Higher fees loom for Ontario new-home buyers

Prospective new-home buyers in Ontario might want to act sooner than later, as proposed changes from the Ministry of Municipal Affairs and Housing could result in higher Development Charges and other fees for new homes.The provincial government is proposing reforms to the Planning Act and the Development Charges Act intended to “give residents a greater say in how their communities grow and would provide more opportunities to fund community services like transit and recycling.”According to the Ministry, the proposed Planning Act changes, if passed, would:

  • Ensure residents are better consulted at the beginning of the planning process for new developments.
  • Encourage residents to provide feedback on the future of their communities.
  • Help municipalities resolve potential planning disputes earlier, reducing involvement of the Ontario Municipal Board in local disputes.
  • Extend the review of new municipal official plans to 10 years, instead of the current five-year cycle.

Changes to the Development Charges Act, if passed, would:

  • Help municipalities recover costs for transit services and waste diversion.
  • Create clear reporting requirements for capital projects municipalities financed though development charges, as well as section 37 of the Planning Act related to density bonusing and parkland dedication.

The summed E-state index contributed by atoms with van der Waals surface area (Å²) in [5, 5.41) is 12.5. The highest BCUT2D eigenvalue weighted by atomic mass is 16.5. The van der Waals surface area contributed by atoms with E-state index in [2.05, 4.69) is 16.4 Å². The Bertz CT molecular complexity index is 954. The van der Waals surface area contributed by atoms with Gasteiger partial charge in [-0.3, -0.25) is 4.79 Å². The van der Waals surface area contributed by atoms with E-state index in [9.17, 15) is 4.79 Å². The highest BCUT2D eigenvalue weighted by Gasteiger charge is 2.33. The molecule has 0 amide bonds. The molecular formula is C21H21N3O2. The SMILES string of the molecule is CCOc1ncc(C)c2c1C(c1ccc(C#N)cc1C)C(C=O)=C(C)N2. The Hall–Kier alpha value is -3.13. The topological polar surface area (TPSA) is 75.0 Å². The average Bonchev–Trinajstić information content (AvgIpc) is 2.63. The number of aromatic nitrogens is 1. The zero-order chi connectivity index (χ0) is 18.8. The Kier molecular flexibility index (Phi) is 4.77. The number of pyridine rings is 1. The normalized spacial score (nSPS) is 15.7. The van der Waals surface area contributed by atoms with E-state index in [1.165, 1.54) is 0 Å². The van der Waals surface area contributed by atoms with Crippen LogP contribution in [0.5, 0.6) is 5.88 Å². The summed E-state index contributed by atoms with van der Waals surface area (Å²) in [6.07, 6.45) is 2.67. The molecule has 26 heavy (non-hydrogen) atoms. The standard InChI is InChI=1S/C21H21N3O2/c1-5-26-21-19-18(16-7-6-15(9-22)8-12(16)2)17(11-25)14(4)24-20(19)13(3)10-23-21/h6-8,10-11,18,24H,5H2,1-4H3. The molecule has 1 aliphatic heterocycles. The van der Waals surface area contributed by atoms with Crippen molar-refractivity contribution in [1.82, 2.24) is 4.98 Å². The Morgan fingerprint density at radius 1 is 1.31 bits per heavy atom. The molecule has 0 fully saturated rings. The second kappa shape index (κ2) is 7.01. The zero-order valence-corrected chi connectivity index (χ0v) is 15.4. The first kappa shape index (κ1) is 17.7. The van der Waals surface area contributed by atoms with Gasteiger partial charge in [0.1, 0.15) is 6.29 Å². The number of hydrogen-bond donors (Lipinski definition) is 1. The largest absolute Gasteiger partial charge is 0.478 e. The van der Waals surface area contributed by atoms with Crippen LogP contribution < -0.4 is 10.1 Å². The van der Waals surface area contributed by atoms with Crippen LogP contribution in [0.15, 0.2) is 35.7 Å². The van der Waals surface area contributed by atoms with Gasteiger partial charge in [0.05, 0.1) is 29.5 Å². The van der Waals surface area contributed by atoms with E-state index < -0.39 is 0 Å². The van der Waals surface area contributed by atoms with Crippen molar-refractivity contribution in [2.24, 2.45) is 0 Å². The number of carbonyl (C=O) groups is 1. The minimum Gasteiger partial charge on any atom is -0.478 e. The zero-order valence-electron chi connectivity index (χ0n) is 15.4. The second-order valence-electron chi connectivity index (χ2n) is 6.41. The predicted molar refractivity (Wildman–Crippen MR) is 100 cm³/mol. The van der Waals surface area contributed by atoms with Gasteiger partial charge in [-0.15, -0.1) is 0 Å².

The Ontario Home Builders’ Association (OHBA), however, has a slightly different view of the proposed changes.“Municipalities are going to pile on a new transit tax on new-home buyers and businesses,” OHBA CEO Joe Vaccaro told New Home & Condo Guide. “Those new neighbours ultimately pay every new tax generated by government in the price of their new home.“Municipalities collected almost $2 billion for new neighbours in 2013, and included in that are taxes for transportation, but this will allow them to further increase that tax on new-home buyers. This is a disproportionate placement of taxes on new-home buyers/new neighbours.”OHBA is the voice of the building, land development and professional renovation industry in Ontario, representing 4,000 member companies in 31 local associations across the province. The industry contributes more than $42 billion to Ontario’s economy, OHBA says, employing more than 325,000 people across the province.“New neighbours deserve to know how their money is being used, and municipalities have a responsibility to them,” says Vaccaro. “OHBA is advocating for fairness, transparency and accountability from municipalities on how these new revenue tools are being utilized, what projects they are moving forward with and timelines for completion.”Related reading:Trends in lowrise homes in the GTAGTA new home sales off to strong start in 20151 crane, 500 jobs: New home industry an economic engine


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